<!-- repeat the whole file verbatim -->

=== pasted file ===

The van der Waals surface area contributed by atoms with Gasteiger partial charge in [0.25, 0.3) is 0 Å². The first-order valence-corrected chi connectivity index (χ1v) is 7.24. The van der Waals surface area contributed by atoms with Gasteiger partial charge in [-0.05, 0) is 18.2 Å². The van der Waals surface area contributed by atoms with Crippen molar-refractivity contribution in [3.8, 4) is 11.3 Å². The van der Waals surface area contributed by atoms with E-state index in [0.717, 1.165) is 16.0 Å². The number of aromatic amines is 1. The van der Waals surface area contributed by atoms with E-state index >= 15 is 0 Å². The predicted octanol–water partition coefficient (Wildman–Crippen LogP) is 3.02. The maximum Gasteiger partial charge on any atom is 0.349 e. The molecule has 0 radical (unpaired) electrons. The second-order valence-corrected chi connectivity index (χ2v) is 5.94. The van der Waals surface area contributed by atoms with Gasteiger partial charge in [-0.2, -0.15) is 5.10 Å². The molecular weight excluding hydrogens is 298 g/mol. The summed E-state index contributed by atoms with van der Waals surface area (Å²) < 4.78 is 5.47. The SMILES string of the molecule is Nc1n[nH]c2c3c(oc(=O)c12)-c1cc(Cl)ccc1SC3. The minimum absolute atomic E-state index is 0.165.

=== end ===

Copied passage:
The van der Waals surface area contributed by atoms with Gasteiger partial charge in [0.25, 0.3) is 0 Å². The first-order valence-corrected chi connectivity index (χ1v) is 7.24. The van der Waals surface area contributed by atoms with Gasteiger partial charge in [-0.05, 0) is 18.2 Å². The van der Waals surface area contributed by atoms with Crippen molar-refractivity contribution in [3.8, 4) is 11.3 Å². The van der Waals surface area contributed by atoms with E-state index in [0.717, 1.165) is 16.0 Å². The number of aromatic amines is 1. The van der Waals surface area contributed by atoms with E-state index >= 15 is 0 Å². The predicted octanol–water partition coefficient (Wildman–Crippen LogP) is 3.02. The maximum Gasteiger partial charge on any atom is 0.349 e. The molecule has 0 radical (unpaired) electrons. The second-order valence-corrected chi connectivity index (χ2v) is 5.94. The van der Waals surface area contributed by atoms with Gasteiger partial charge in [-0.2, -0.15) is 5.10 Å². The molecular weight excluding hydrogens is 298 g/mol. The summed E-state index contributed by atoms with van der Waals surface area (Å²) < 4.78 is 5.47. The SMILES string of the molecule is Nc1n[nH]c2c3c(oc(=O)c12)-c1cc(Cl)ccc1SC3. The minimum absolute atomic E-state index is 0.165.